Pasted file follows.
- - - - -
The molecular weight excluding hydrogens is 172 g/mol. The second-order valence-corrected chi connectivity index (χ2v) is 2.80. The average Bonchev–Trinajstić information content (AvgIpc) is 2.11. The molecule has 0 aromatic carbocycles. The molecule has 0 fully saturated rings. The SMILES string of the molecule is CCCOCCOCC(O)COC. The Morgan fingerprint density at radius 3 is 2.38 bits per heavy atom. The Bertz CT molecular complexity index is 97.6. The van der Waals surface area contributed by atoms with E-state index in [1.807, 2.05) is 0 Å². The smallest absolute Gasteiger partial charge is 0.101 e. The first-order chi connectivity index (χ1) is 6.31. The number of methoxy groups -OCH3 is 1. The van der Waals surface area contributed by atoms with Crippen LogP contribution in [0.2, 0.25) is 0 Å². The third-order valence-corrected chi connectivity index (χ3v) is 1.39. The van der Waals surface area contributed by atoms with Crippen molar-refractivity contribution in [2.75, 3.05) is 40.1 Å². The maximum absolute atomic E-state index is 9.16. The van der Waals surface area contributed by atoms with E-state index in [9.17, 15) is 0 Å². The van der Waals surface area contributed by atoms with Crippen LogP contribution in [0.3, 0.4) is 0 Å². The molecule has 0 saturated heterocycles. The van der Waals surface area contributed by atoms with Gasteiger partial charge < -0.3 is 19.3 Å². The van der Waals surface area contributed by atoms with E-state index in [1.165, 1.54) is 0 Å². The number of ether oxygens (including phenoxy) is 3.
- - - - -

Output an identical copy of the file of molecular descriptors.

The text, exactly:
The molecular weight excluding hydrogens is 172 g/mol. The second-order valence-corrected chi connectivity index (χ2v) is 2.80. The average Bonchev–Trinajstić information content (AvgIpc) is 2.11. The molecule has 0 aromatic carbocycles. The molecule has 0 fully saturated rings. The SMILES string of the molecule is CCCOCCOCC(O)COC. The Morgan fingerprint density at radius 3 is 2.38 bits per heavy atom. The Bertz CT molecular complexity index is 97.6. The van der Waals surface area contributed by atoms with E-state index in [1.807, 2.05) is 0 Å². The smallest absolute Gasteiger partial charge is 0.101 e. The first-order chi connectivity index (χ1) is 6.31. The number of methoxy groups -OCH3 is 1. The van der Waals surface area contributed by atoms with Crippen LogP contribution in [0.2, 0.25) is 0 Å². The third-order valence-corrected chi connectivity index (χ3v) is 1.39. The van der Waals surface area contributed by atoms with Crippen molar-refractivity contribution in [2.75, 3.05) is 40.1 Å². The maximum absolute atomic E-state index is 9.16. The van der Waals surface area contributed by atoms with E-state index in [9.17, 15) is 0 Å². The van der Waals surface area contributed by atoms with Crippen LogP contribution in [0.3, 0.4) is 0 Å². The molecule has 0 saturated heterocycles. The van der Waals surface area contributed by atoms with Gasteiger partial charge < -0.3 is 19.3 Å². The van der Waals surface area contributed by atoms with E-state index in [1.165, 1.54) is 0 Å². The number of ether oxygens (including phenoxy) is 3.